Taiwan appoints wife ex-KMT lawmaker to NCC

TAIPEI (Taiwan News) – The government wants to appoint a prominent anchor and wife of a former lawmaker of the ruling Kuomintang to the National Communications Commission, reports said Saturday.
The two new nominees, both women, for the positions on the seven-member body are former CTiTV anchor Wang Yong-he and NCC official Chiang Yu-fen.
Wang, 45, is not only a former anchor and presenter at several television and radio stations often closely associated to the KMT, but she is also married to Justin Chou, a former KMT lawmaker from Taipei City.
Chiang is not a member of any political party but would be the first official to be promoted to the NCC board from within the organization, reports said. She graduated from the law department at Taipei’s Soochow University.
The Executive Yuan said both women were to serve the remainder of the terms of two NCC members who resigned prematurely. Wang will replace Chang Shih-chung and serve until the end of July 2014, while Chiang will take the place of Chen Yuan-ling until July 31, 2016, the government said.
The Cabinet defended its picks by pointing out the specializations of the two women, media and broadcasting for Wang and law for Chiang. The choices were completely in harmony with the basic regulations governing NCC membership, an Executive Yuan news release said.
The Cabinet wanted more women in the commission and hoped Chiang’s appointment would encourage the NCC’s employees, reports said.
Both women need the approval by a vote of the Legislative Yuan before they can take up their positions.
Lawmakers from the opposition Democratic Progressive Party said that since Wang’s choice might be an example of the government rewarding its supporters, they would conduct a thorough review of her credentials.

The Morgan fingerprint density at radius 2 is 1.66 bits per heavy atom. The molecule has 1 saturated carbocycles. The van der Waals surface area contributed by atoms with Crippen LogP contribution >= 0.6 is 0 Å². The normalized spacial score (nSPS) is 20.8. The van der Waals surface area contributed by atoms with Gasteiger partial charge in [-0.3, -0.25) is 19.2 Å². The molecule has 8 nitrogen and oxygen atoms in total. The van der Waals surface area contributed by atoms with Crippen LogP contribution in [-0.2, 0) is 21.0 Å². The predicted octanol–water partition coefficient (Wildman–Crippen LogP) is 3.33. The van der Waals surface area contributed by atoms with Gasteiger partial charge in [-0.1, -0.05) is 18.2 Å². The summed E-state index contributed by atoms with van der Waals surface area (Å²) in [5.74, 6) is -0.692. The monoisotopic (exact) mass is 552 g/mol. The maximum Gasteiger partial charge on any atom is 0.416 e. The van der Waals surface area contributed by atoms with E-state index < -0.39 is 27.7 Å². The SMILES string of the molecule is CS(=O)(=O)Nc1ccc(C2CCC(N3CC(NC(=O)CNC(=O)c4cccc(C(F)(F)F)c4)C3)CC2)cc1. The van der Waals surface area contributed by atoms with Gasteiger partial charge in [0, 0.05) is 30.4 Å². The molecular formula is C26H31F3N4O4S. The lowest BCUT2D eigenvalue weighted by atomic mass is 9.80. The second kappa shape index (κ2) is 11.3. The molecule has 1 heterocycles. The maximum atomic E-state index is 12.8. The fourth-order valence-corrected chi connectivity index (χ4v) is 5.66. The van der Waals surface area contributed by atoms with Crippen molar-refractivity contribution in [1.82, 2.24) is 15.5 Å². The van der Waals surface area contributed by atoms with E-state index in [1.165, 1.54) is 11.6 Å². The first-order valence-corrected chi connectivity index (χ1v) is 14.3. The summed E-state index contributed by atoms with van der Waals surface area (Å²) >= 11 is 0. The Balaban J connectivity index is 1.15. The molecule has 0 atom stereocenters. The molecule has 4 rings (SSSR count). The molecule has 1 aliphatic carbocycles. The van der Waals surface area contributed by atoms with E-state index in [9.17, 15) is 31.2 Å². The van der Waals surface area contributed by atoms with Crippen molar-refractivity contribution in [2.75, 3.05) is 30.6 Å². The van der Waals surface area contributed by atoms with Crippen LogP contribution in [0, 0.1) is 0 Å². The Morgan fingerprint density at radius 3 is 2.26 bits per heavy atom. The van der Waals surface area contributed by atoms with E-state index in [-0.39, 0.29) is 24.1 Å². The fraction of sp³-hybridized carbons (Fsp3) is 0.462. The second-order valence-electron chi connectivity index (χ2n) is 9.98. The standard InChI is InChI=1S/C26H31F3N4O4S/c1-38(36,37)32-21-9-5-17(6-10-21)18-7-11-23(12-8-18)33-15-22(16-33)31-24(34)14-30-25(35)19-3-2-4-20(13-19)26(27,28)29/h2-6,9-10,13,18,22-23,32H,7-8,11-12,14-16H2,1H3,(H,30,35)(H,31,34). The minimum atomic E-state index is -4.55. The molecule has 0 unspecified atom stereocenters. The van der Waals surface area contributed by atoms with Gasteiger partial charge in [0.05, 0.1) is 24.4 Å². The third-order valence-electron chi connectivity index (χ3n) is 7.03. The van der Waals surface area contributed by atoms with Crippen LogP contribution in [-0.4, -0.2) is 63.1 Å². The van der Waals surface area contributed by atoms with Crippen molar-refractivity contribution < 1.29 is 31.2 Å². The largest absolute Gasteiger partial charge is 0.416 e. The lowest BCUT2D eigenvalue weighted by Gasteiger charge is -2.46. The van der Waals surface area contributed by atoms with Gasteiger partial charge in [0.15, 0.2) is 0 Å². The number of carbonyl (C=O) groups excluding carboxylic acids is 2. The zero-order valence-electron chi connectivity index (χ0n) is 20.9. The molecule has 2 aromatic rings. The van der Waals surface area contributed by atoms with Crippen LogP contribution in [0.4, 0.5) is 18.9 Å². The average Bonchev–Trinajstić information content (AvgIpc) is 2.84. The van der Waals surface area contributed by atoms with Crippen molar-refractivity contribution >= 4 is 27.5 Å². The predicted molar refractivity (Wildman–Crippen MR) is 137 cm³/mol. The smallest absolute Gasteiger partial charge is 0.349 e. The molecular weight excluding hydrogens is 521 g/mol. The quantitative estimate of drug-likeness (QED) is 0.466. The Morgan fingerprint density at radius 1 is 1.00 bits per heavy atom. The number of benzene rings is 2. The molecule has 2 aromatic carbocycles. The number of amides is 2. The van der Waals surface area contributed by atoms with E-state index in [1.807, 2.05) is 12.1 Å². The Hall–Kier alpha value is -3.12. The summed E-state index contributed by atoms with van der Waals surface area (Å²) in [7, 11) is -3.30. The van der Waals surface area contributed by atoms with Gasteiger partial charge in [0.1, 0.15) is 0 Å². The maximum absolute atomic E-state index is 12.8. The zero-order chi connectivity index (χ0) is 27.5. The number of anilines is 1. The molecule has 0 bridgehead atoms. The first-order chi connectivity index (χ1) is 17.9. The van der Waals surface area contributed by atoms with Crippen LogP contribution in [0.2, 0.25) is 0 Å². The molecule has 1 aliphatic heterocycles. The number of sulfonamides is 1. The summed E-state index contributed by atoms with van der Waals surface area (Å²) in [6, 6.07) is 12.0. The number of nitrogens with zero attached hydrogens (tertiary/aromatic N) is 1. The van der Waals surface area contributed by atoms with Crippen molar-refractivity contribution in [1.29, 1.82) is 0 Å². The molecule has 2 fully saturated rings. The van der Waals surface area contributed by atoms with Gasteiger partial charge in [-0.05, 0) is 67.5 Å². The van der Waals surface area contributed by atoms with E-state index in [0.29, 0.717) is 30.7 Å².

DPP legislator Yeh Yi-jin said Wang might have a background as an anchorwoman, but she was still short of a true professional. Senior lawmaker Pan Men-an described her as an executor rather than a manager, and also warned that NCC members should be politically impartial and professional.
Chen Yuan-ling’s nomination was controversial as she was seen as an unprofessional outsider with close links to China, yet the government could be stepping into a new controversy by naming Wang to the NCC, DPP legislator Tsai Chi-chang said. He said he would investigate whether the two latest appointments were sufficiently impartial and did not represent the interests of major business groups.
KMT lawmakers said they still had to discuss the two nominees at a caucus meeting, but they praised Wang as a professional with media experience.
One of the top priorities at the NCC will be the review of the sale by Next Media Group of its Taiwanese interests to a group of five tycoons. The presence in the group of Want Want China Times Group Chairman Tsai Eng-meng has led to fierce protests by media watchers, social reform activists and students concerned that the tycoon will control more than 46 percent of the country’s newspaper market. Tsai is also noted for his outspoken views in support of China.
Critics of the NT$17.5 billion (US$600 million) deal have called on the NCC, the Fair Trade Commission and the Investment Commission under the Ministry of Economic Affairs to reject the transaction on the grounds it threatens the freedom of the press and the diversity of opinions in the media. The critics have accused the government of acting too slowly and too softly because the prospective buyers of the Apple Daily, Next Magazine, the Sharp Daily and Next TV are all supporters of the government’s pro-China policies.